James Townley (Methodist)
May 11, 1774|
|Died||December 12, 1833(aged 59)|
|Occupation||Minister and author|
James Townley (1774–1833) was a Wesleyan minister and author of numerous books.
Son of Thomas Townley, a Manchester tradesman, James Townley was born on 11 May 1774. He was educated by the Rev. David Simpson of Macclesfield. He became a member of the Wesleyan Methodist body in 1790, and a minister in 1796.
In 1822 Townley received the degree of D.D. from the college of Princeton, New Jersey, in recognition of his literary work. From 1827 to 1832 he acted as general secretary of the Wesleyan Methodist Missionary Society, and in 1829 was elected president of the Wesleyan conference, and presided at the Dublin and Leeds conferences. While in Manchester he was a member of a philological society founded by Adam Clarke.
Townley died at Ramsgate on 12 December 1833. He was twice married, to Mary Marsden and Dinah Bull, both of London, and had seven children by his first wife.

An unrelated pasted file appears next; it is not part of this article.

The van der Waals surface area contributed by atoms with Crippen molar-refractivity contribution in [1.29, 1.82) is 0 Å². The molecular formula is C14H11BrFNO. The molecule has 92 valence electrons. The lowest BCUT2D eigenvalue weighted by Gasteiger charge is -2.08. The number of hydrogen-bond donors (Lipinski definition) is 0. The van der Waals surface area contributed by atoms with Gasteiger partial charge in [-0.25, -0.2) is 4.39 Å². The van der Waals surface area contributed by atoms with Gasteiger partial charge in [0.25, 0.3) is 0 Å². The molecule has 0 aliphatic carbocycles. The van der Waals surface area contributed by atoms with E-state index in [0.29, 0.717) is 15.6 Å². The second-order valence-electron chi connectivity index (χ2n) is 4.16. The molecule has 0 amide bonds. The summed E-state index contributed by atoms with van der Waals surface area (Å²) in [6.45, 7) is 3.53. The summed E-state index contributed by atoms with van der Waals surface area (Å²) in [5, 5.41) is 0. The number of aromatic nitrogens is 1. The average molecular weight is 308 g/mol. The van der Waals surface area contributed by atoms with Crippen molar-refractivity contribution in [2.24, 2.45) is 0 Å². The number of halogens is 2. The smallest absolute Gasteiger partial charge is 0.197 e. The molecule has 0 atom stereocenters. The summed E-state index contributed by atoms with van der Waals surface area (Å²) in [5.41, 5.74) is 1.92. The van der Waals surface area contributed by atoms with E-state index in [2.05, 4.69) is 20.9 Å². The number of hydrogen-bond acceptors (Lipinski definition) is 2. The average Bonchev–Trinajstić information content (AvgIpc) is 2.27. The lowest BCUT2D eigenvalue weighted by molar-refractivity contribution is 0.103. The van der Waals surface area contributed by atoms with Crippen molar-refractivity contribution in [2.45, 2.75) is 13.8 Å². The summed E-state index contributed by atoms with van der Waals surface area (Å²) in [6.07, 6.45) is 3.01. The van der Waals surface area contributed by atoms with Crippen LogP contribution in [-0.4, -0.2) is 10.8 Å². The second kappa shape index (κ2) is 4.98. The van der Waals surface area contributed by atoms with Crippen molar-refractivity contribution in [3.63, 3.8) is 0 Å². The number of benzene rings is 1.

Townley, a good preacher and an accomplished linguist, wrote many books.
- Biblical Anecdotes, 1813
- Illustrations of Biblical Literature, exhibiting the History and Fate of the Sacred Writings from the Earliest Times to the Present Century, 1821, 3 vols.
- Essays on various Subjects of Ecclesiastical History and Antiquity, 1824
- The Reasons of the Laws of Moses, from the "More Nevochim" of Maimonides, with Notes, Dissertations, and a Life of the Author, 1827
- An Introduction to the Literary History of the Bible, 1828 (available online at Google Books).
Among his contributions to the Methodist Magazine, besides those included in his volume of Essays, were On the Character of Popery, 1826; Claims of the Church of Rome Examined, 1827; and Ancient and Foreign Missions, a series four articles, published in 1834.